Remdesivir proved effective against the coronavirus in a recent study and the U.S. Food and Drug Administration reportedly plans to authorize use shortly.
By World Israel News Staff and AP
Scientists on Wednesday announced the first effective treatment against the coronavirus — an experimental drug that can speed the recovery of COVID-19 patients — in a major medical advance that came as the economic gloom caused by the scourge deepened in the U.S. and Europe.
The U.S. Food and Drug Administration (FDA) is preparing to authorize the drug for emergency use and an announcement could be made “as early as Wednesday,” the New York Times reported, quoting a senior Trump administration official.
“Remdesivir has a clear-cut, significant, positive effect in diminishing the time to recovery,” said Dr. Anthony Fauci, the U.S. government’s top infectious-disease expert. “It is a very important proof of concept because what it is proving is that a drug can block this virus.”
Fauci added, “This will be the standard of care.”
Remdesivir was developed by biotech company Gilead Sciences, which carried out a major study demonstrating that the drug shortened the time it takes for COVID-19 patients to recover by four days on average, from 15 days to 11. Also, a trend toward fewer deaths was seen among those on the drug, Fauci said.
The study was run by the U.S. National Institutes of Health and involved 1,063 hospitalized coronavirus patients around the world.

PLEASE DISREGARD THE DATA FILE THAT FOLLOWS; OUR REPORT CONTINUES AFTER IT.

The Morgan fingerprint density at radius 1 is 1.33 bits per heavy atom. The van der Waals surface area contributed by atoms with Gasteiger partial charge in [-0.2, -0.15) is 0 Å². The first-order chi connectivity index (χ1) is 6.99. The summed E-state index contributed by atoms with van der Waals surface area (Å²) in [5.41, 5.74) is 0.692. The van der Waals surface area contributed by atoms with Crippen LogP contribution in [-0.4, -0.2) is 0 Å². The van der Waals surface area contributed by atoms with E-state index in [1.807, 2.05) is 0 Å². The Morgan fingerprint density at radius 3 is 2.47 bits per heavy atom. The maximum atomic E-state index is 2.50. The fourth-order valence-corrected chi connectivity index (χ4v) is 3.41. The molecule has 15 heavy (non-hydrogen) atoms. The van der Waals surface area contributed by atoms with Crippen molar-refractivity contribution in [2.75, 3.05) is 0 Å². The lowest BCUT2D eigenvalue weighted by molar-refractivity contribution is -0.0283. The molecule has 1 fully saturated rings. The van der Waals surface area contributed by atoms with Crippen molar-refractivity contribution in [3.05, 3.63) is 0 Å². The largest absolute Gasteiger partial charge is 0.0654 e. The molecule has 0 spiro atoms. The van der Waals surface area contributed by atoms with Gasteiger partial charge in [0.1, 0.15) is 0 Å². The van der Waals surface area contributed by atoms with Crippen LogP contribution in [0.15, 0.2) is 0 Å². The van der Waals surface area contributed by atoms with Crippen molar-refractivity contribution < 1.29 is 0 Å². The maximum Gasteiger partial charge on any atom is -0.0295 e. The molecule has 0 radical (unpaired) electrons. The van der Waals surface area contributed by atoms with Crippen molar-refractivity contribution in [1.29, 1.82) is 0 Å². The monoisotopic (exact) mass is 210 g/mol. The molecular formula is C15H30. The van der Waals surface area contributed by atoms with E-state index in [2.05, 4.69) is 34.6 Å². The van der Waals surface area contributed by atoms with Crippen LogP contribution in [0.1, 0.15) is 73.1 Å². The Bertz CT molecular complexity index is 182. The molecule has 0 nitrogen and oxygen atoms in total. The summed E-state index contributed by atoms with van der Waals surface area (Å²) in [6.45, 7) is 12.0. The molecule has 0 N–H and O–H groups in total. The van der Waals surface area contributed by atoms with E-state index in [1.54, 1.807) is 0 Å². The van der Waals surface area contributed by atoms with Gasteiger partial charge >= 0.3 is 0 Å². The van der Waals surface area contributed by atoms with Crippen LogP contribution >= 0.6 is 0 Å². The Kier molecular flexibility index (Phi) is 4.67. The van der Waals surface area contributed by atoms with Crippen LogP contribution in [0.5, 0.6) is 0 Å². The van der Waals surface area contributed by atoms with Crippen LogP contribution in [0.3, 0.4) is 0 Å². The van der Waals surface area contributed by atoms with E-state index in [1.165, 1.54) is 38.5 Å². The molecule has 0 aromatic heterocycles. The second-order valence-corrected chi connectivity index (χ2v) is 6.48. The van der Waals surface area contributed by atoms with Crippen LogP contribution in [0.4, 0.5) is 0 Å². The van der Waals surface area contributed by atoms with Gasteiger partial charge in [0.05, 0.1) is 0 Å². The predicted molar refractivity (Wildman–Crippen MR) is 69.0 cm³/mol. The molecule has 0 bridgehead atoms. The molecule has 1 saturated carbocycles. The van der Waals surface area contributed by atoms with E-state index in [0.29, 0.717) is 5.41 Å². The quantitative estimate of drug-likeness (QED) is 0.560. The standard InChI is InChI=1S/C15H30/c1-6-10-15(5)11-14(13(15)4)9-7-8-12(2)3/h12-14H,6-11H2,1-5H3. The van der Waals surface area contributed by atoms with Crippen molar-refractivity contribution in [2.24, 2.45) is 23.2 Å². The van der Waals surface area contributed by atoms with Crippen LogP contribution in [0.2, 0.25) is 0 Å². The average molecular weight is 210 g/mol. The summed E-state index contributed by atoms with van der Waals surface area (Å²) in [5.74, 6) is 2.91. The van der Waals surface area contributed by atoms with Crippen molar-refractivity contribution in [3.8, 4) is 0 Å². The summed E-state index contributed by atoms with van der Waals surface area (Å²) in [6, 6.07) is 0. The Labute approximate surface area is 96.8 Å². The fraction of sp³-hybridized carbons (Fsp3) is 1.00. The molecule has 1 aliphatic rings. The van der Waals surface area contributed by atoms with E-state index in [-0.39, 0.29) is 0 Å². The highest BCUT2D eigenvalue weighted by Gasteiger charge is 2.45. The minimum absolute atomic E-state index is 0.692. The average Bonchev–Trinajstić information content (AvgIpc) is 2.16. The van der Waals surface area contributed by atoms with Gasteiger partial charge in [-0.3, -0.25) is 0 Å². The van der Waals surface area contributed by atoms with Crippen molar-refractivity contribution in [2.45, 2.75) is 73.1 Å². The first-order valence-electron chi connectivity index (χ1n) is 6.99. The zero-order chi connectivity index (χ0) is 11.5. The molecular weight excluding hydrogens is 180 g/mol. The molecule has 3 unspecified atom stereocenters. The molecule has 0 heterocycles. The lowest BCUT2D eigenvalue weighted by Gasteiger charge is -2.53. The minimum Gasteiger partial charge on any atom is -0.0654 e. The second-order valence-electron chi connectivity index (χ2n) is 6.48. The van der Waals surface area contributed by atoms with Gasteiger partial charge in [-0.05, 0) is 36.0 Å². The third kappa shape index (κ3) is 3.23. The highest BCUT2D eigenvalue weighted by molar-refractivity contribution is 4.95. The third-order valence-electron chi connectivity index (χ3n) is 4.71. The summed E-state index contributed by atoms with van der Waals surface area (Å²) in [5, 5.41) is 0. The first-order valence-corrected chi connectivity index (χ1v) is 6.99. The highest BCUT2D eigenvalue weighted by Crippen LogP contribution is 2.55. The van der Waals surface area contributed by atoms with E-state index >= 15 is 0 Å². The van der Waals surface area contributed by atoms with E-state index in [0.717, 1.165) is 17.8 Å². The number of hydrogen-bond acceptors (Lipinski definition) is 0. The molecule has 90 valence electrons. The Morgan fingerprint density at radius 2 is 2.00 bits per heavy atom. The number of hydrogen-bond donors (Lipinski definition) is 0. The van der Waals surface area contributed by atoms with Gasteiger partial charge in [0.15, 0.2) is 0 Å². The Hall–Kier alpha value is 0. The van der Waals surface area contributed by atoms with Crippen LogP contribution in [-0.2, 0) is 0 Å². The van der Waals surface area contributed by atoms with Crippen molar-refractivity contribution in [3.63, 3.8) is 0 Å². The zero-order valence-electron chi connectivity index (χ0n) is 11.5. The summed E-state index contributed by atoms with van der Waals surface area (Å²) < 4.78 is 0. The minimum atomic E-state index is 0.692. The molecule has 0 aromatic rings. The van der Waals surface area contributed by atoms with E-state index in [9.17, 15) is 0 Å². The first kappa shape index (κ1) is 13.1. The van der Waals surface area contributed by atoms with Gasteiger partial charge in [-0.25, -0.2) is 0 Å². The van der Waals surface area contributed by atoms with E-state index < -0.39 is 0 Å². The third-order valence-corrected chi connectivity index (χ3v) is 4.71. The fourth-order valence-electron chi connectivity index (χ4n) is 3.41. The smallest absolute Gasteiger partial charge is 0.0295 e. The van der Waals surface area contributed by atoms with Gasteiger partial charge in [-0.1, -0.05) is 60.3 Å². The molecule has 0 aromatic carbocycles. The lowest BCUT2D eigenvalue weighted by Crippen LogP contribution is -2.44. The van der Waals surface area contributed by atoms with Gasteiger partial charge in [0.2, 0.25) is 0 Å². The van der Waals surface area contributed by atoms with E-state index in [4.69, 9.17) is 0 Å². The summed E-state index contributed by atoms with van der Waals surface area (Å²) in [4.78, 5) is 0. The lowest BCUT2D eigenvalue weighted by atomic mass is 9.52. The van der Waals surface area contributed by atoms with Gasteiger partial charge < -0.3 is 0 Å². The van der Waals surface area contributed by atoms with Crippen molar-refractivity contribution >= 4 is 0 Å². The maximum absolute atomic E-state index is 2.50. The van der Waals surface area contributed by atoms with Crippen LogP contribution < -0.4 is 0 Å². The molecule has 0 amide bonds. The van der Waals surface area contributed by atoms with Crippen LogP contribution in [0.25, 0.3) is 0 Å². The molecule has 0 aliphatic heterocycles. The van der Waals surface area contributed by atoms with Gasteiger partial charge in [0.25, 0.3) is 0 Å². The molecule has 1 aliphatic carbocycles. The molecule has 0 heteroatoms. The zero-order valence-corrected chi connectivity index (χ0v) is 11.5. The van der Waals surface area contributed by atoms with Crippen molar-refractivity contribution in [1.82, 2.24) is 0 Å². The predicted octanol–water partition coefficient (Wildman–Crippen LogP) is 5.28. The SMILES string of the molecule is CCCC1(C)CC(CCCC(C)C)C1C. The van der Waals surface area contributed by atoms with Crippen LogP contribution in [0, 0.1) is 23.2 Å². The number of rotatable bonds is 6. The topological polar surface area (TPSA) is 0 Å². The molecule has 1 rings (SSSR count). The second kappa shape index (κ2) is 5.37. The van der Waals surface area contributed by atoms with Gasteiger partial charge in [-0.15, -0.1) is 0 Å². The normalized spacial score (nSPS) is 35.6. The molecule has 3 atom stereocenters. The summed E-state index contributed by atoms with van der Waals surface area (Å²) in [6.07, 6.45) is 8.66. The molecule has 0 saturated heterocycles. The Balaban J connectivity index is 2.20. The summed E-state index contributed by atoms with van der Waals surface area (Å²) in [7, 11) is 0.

The news came as the U.S. government reported that American output is shriveling at an alarming rate in the biggest and fastest collapse since the Depression. The virus has killed over 220,000 people worldwide since December, including about 60,000 in the U.S., and led to lockdowns and other restrictions that have closed factories and other businesses around the world.
Amid the shutdowns, the U.S. said its gross domestic product, or output of goods and services, shrank at an annual rate of 4.8% in the January-March period, the sharpest quarterly drop since the global meltdown of more than a decade ago.
And the worst is yet to come: The Congressional Budget Office has estimated that the GDP of the world’s biggest economy will plunge at a 40% annual rate during the three-month period that ends in June.
The latest figures on people applying for unemployment benefits in the U.S. are set to be released Thursday, with economists estimating perhaps 1 in 6 American workers, or about 30 million people, have lost their jobs over the past six weeks.
The U.S. unemployment rate for April will come out at the end of next week, and economists have forecast that it could range as high as 20% of the workforce — a level not seen since the Depression.
Confirmed infections globally reached more than 3.2 million, including 1 million in the U.S., according to a tally by Johns Hopkins University. The true numbers of deaths and infections are believed to be much higher because of limited testing, differences in counting the dead and concealment by some governments.
An effective treatment could have a profound effect on the outbreak, since a vaccine is probably a year or more away.
Economic damage, meanwhile, is piling up elsewhere around the world.
Globally, the United Nations’ main labor body raised its prediction of full-time-equivalent job losses in the second quarter to an estimated 305 million.
It also projected that 1.6 billion workers in the “informal economy,” including those working without proper contracts or oversight by government regulation, “stand in immediate danger of having their livelihoods destroyed.” That is nearly half the global workforce of 3.3 billion people.
“The virus has done a lot of damage to the economy, and there is just so much uncertainty now,” said Mark Zandi, chief economist at Moody’s Analytics.